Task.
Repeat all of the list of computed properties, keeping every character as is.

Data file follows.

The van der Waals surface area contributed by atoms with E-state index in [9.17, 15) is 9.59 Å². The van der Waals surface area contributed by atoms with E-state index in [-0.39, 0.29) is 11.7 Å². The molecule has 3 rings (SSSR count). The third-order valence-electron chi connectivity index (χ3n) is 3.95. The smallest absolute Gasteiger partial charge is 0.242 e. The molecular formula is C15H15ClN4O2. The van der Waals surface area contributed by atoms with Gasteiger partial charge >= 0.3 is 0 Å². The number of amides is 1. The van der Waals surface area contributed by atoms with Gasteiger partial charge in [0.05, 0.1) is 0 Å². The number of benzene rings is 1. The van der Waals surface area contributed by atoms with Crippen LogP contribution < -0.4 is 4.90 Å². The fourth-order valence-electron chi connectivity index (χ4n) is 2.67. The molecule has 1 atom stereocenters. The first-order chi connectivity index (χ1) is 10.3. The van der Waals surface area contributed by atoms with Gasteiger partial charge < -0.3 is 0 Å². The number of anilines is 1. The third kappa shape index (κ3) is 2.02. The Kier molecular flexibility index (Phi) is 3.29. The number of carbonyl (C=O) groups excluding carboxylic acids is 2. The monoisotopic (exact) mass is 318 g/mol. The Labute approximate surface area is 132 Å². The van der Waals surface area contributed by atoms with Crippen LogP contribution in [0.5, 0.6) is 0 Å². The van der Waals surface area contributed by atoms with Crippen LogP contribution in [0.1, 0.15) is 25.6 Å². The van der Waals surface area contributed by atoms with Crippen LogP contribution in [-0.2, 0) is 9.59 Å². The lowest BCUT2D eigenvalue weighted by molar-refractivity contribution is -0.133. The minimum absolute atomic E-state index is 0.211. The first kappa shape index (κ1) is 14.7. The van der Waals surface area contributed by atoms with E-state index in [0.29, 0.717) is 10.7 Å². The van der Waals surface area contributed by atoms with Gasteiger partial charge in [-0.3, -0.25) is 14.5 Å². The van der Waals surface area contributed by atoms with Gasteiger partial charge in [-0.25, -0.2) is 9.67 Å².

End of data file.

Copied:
The van der Waals surface area contributed by atoms with E-state index in [9.17, 15) is 9.59 Å². The van der Waals surface area contributed by atoms with E-state index in [-0.39, 0.29) is 11.7 Å². The molecule has 3 rings (SSSR count). The third-order valence-electron chi connectivity index (χ3n) is 3.95. The smallest absolute Gasteiger partial charge is 0.242 e. The molecular formula is C15H15ClN4O2. The van der Waals surface area contributed by atoms with Gasteiger partial charge >= 0.3 is 0 Å². The number of amides is 1. The van der Waals surface area contributed by atoms with Gasteiger partial charge in [0.05, 0.1) is 0 Å². The number of benzene rings is 1. The van der Waals surface area contributed by atoms with Crippen LogP contribution < -0.4 is 4.90 Å². The fourth-order valence-electron chi connectivity index (χ4n) is 2.67. The molecule has 1 atom stereocenters. The first-order chi connectivity index (χ1) is 10.3. The van der Waals surface area contributed by atoms with Gasteiger partial charge < -0.3 is 0 Å². The number of anilines is 1. The third kappa shape index (κ3) is 2.02. The Kier molecular flexibility index (Phi) is 3.29. The number of carbonyl (C=O) groups excluding carboxylic acids is 2. The monoisotopic (exact) mass is 318 g/mol. The Labute approximate surface area is 132 Å². The van der Waals surface area contributed by atoms with Crippen LogP contribution in [0.5, 0.6) is 0 Å². The van der Waals surface area contributed by atoms with Crippen LogP contribution in [0.1, 0.15) is 25.6 Å². The van der Waals surface area contributed by atoms with Crippen LogP contribution in [-0.2, 0) is 9.59 Å². The lowest BCUT2D eigenvalue weighted by molar-refractivity contribution is -0.133. The minimum absolute atomic E-state index is 0.211. The first kappa shape index (κ1) is 14.7. The van der Waals surface area contributed by atoms with E-state index in [0.29, 0.717) is 10.7 Å². The van der Waals surface area contributed by atoms with Gasteiger partial charge in [-0.3, -0.25) is 14.5 Å². The van der Waals surface area contributed by atoms with Gasteiger partial charge in [-0.25, -0.2) is 9.67 Å².